I know that to many who haven’t tried their hand at fermenting, it can be even more intimidating than canning. I’ll admit, it can be hard to wrap your head around the process and until Amanda published this fantastic piece this past summer so succinctly explaining the differences between canning and fermenting, I was hard pressed to explain it myself, even though I do both and know the differences between the two processes.
I also know many people think fermented foods are slightly weird, to say the least. I think most of us conjure up images of bad sauerkraut. Thankfully, there is more to fermented foods than that – think bread, wine, beer, cheese, Tabasco sauce and more – and Dawn was there to tell us about it.
Dawn began by offering shots of brine from her line of products before launching into her talk. She gave a brief introduction to the history of fermentation (it’s the oldest form of food preservation dating back to ancient times), the health benefits of eating fermented foods (many), touching on preferred ingredients (organic veggies, good salt), with some sidetracks on the many bacteria, mostly good, that are on and around us as well as the many ways to eat fermented foods (which completely inspired today’s lunch of peanut butter toast topped with fermented ginger carrots). She did a demonstration batch of sauerkraut before we headed into the kitchen to make our own.
If you haven’t fermented before, it is ridiculously easy. We chopped cabbage, kale, carrots and onions, mixed them with salt and herbs, squishing with our hands until we could feel the moisture coming out, then packed them into jars, tamping down along the way until the jars were stuffed and the vegetables were submerged in brine. We topped the jars off with a cabbage leaf to help keep the vegetables submerged and brought them home to sit on our counters for the next few weeks while nature does it’s thing. There was no measuring, just eyeballing and tasting, because fermenting is not an exact thing. There are rules, but unlike canning, they can be bent seemingly in every which way.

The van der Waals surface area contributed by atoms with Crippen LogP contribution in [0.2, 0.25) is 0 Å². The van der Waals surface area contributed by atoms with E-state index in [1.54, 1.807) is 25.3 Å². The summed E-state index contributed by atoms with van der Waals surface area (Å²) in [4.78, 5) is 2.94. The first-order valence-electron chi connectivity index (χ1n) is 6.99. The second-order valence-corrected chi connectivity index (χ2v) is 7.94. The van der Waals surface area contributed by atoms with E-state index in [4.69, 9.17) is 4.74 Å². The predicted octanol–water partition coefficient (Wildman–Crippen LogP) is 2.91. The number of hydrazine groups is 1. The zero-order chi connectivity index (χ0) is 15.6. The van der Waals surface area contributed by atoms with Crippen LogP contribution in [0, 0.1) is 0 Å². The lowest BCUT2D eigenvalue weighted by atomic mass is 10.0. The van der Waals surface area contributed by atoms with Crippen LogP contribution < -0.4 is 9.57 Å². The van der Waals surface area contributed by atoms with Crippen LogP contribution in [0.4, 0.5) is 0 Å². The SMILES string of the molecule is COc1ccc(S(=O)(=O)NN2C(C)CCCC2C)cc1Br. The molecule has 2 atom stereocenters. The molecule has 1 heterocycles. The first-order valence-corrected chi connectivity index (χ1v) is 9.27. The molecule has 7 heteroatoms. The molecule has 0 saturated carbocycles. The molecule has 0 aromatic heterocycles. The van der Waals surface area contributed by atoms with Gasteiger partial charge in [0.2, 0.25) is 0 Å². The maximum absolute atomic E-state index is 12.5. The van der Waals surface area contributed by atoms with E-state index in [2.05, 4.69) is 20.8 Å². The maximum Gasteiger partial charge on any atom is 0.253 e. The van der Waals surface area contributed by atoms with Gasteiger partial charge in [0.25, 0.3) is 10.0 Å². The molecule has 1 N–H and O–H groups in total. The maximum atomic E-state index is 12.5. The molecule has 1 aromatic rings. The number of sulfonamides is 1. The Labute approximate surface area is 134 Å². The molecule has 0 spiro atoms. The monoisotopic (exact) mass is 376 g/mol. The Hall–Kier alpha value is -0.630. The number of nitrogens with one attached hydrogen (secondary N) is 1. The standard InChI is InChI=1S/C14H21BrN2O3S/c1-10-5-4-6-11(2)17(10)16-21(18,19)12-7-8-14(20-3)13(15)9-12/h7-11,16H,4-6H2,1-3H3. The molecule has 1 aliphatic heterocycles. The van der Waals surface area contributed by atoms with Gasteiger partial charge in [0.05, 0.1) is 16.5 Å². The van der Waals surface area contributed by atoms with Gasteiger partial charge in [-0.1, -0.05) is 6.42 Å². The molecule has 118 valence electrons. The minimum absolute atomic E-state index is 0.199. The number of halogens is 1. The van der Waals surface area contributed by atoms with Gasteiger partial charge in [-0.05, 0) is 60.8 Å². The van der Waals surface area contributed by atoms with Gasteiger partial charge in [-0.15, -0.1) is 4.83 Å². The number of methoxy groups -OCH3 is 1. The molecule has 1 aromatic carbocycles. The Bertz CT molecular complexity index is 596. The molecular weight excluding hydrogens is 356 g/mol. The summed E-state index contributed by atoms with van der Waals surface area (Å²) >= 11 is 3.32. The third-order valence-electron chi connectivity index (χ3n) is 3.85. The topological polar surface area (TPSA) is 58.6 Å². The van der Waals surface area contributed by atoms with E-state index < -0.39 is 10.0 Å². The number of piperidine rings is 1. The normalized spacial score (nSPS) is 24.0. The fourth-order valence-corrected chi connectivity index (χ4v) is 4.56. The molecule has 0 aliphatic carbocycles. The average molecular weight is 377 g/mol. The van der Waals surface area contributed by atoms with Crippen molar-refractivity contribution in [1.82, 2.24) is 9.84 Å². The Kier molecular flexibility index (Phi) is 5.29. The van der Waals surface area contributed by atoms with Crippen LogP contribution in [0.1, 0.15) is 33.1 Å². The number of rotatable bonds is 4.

It was a fantastic class – I’ve taken fermenting classes before, I’ve dabbled in it, but in no way do I consider myself anywhere near an expert on the subject. Admittedly, most of my experiments in fermenting have only been eaten by myself, but I’m slowly getting the family to come around. Thanks to yesterday’s class, I definitely have a few ideas how I’m going to liven up our menu with ferments. Many thanks to Dawn for coming out and leading it.